Speaker 5: 11:14 Need to be able to continuously diagnose these things. Look at those gaps and, and produce prescribed Getwell plants, working continuously, looking at culture all the time. So that way we can continuously make, make some progress. We don't want to keep talking about this stuff for years and years from now

Speaker 4: 11:28 Rear Admiral Halsy the leader of the task force says a top priority now is to bring in more people of color and women into leadership roles.

Speaker 5: 11:36 It's not a one and done. So imagine every six months, this, this is not going to go away. It's going to be a bit better than our, our training, uh, throughout the, the life of a sailor. And now senior leader is going to be constantly engaged and pushing the true levers on this.

Speaker 4: 11:50 And he says, the problems won't go away because of change in administration

Speaker 1: 11:54 Or the recent confirmation of the first African-American secretary of defense for the Navy, it's all about readiness. He says people who cannot trust one another cannot easily come together. When it comes time to find Steve Walsh, KPBS news, this story was produced by the American Homefront project, a public media collaboration that reports on American military life and veterans funding comes from the corporation for public broadcasting. This is KPBS midday edition. I'm worrying Kavanaugh this weekend in the arts. We have some super bowl alternatives for you, and some of them can even involve sitting on your couch with snacks on our radar. This weekend is an afternoon of Vietnamese music. The human rights watch film festival and the nightly opera streams from the met featuring iconic black singers. Joining me as KPBS arts editor and producer Julia Dixon Evans, and welcome Juliette. Hi Maureen. Thanks for having me. Well now, first up earlier this week, we spoke about one of the filmmakers involved with the human rights watch film festival that film through the night is about a 24 hour childcare center. What can you tell us about the other films in the festival and how can we watch them?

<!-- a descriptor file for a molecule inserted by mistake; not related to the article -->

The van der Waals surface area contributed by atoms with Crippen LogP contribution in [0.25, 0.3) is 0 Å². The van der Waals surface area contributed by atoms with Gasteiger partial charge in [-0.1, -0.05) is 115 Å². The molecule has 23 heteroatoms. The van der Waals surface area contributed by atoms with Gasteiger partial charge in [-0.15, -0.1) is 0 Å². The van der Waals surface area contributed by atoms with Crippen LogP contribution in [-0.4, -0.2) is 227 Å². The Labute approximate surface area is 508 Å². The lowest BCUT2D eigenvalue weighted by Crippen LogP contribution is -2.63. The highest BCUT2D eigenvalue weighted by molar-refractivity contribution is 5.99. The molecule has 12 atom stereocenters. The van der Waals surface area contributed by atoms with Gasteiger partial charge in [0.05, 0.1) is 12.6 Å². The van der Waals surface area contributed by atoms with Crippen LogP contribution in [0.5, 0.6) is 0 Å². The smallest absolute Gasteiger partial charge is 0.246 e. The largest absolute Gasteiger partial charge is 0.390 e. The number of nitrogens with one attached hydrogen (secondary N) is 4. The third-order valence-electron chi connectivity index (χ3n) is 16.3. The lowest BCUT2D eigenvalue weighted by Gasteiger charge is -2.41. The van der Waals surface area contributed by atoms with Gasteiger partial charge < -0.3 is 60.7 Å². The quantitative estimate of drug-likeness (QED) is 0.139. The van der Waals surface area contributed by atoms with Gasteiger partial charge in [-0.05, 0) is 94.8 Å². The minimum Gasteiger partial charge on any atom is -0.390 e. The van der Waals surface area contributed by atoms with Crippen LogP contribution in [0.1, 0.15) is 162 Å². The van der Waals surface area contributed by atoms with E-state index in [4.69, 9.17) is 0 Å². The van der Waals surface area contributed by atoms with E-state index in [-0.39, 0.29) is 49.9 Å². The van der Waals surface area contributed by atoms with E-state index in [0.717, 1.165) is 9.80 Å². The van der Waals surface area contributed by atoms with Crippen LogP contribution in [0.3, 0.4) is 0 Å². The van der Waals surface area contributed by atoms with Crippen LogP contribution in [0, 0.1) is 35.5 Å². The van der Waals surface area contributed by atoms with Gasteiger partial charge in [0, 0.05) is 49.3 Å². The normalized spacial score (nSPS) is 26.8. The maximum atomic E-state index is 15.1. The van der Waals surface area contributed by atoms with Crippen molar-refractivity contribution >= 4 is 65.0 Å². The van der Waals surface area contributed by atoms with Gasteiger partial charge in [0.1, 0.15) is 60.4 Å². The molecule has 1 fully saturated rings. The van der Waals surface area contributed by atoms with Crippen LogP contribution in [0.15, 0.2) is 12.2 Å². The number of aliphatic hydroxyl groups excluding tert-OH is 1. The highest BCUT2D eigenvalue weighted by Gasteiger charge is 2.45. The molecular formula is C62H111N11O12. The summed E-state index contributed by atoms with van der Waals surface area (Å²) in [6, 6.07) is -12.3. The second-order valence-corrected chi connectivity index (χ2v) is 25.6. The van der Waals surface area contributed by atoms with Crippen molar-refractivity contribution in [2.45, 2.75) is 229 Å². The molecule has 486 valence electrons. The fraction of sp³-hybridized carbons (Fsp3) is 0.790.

Speaker 6: 13:22 Yeah, so there's four other films. We can also cover. One of the upsides to these virtual festivals is how easy it is for more casual viewers to decide last minute to tune in for some portion of it. So first step is missing in Brooks County. It's a film that looks at the human toll of immigration policies in a Texas border County. There's an interior border patrol checkpoint, and many migrants crossing the border have to navigate through the dangerous terrain in the desert to go around it and hundreds die. Every year, we've followed some of the families trying to find missing migrants and some of the human rights workers trying to help

Speaker 1: 14:01 The goal with this was to shut down the borders that were easier to cross, to funnel people into the most dangerous terrain. And they knew there was going to be a large death toll, but they assumed that that would prevent more migrants from coming. And it didn't. Um, it funneled them into the most dangerous place to cross and they never stopped trying to come. Texas now has surpassed Arizona and the number of migrant deaths, the national Institute of justice came out with a report calling unidentified remains the nation's silent mass disaster.